In the House of Commons, a private member’ s bill to reduce the voting age to 16 was squeezed out by a time limit on Friday 3 November – “sabotaged” by the Conservatives, according to Opposition MPs. It now has little chance of becoming law. IF supporter Melissa Jane Knight sees this as both deeply disappointing and illogical
Last Friday MPs debated lowering the voting age. This isn’t a new campaign. In fact, I was backing it since I was fourteen years old, when I got elected as a member of the first ever Greenwich Young People’s Council (GYPC) in 1994. I represented my school alongside other schools in the Greenwich borough. The idea of young councillors wasn’t hailed by all members of the community. Many felt school children were fools, hooligans and that the local authority should spend its budget on more important matters – and this was during the heady days of Blairism, Britpop and bonuses. But as we got under way and began serving the community, working alongside adult elected councillors and supporting their work with local people, the mood changed. The more community members heard and saw about us, the more they were impressed.
But even as youth groups were springing up all over the UK, in 2002 the then Prime Minister Tony Blair told MPs “I am not sure that we would always want 16 year-olds to do all the things they can do. I think that it [the voting age] should remain as it is.”
Since a 16 year-old can have sex legally, join the army, get a job and pay taxes, it seems rather odd that young people cannot be trusted to put an X next to their preferred candidate to represent them in Parliament.
So let us look at the three main concerns that have cropped up again and again in public debate and see why folks are hesitant to handing16 and 17 year-olds the right to be represented in our great British democracy.
Young people won’t turn up, so why bother? We don’t even have to guess whether they will turn up at the polls. Thanks to the Scottish Parliament, which lowered the voting age to enable 16 and 17 year-olds to vote in the Scottish independence referendum, we have proof of a thirst to elect. More than 100,000 ballots belonged to 16 to 17 year-olds who had registered to vote.
They’re too young to know anything: Of my GYPC cohort, several of us went on to be heavily involved in politics, and history, at the time, got its youngest-ever elected councillor, Danny Thorpe, a former-GYPC chair. Since Danny, there have been a string of 18 year-old councillors elected from across the political parties, including Jade Marie Morgan (Lab), Isabelle Murray (Lib Dem), William Jones (Ukip), William Lloyd (Con), and the list goes on. Meanwhile, 19 year-old Terence Smith became the Mayor of Goole in 2016. These elected officials didn’t just gain their political clout with the right to drink a pint in the pub. They had it before they became 18 and would most certainly have been able to vote in the manner many older folks don’t believe 16 and 17 year-olds can: with foresight and maturity.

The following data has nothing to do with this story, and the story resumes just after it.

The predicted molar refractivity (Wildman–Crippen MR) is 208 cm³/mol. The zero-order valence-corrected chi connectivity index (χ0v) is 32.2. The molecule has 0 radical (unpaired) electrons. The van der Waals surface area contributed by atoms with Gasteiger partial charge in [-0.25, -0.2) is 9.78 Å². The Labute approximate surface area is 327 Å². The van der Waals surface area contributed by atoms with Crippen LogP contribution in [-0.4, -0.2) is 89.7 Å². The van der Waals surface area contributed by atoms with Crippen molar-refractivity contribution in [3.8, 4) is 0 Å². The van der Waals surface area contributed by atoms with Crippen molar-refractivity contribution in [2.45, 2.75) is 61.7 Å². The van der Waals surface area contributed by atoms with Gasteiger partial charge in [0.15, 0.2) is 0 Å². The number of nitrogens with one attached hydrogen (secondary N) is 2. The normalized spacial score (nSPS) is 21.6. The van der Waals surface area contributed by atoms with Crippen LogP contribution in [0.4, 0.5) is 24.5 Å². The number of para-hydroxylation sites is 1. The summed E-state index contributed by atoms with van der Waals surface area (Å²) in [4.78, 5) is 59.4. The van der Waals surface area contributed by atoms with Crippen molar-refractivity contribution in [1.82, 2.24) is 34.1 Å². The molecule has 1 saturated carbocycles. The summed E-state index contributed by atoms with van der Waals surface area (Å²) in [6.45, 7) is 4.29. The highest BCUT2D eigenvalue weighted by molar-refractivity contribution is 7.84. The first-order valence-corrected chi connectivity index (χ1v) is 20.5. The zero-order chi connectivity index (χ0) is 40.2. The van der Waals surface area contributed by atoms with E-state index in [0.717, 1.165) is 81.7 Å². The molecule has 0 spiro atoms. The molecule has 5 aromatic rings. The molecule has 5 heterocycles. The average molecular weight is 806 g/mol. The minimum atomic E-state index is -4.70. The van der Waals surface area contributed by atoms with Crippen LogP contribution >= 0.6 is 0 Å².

They don’t engage in politics: Each year the UK Youth Parliament gathers to debate in the House of Commons, and meeting any one of these young parliamentarians is enough to make you feel inadequate. They are sharp-minded, enthusiastic, clued-up on policy and gifted with fresh eyes – true visionaries. And funnily enough, they don’t jeer, taunt, boo or hiss at each other. As John Bercow MP said in the 2012 debate, “What a joy it is to preside over such a calm and orderly chamber.” Any young person aged 11–18 can stand or vote. With 369 seats for elected members, the UK Youth Parliament has run a dedicated campaign to lower the voting age to 16 in all public elections, made it a Select Committee issue and written to MPs outlining the reasons its young constituents believe they should be given the right to vote at 16.
Reading the public comments on various social media platforms, I soon see the real issue. We are setting the bar way too low. We think too little of young people. We are basing this on foggy memories of being little s**ts at school. Or the rascals that hang outside the kebab shop that we never engage with. Or the few teenagers some come across in our daily lives, or those in our jobs – annoying kids, damaged kids, rude kids.
But can I let you in on something I discovered when I interviewed nearly 2,000 young people aged 11–18? Most young people care about their community. They care about the elderly. They want clean parks. They want safer roads. They worry about their future jobs. They struggle with their travel costs. They want to get good grades at school. I’ve worked with the whole spectrum and can tell you that some of the most police-tag-adorned teenagers know more about the real struggles of everyday people than some of our backbenchers and frontmen.
Please don’t write off 1.5 million young people. They are cadets, volunteers in food banks, young carers for their disabled family members. They are working alongside police to reduce crime and bullying, sitting on school councils, playing musical instruments, creating theatre, writing tomorrow’s bestsellers. They love their local area. They adore you, their parents. And they are capable of so much more in their communities. It is us who need to change. Raise the bar and young people will rise to the challenge.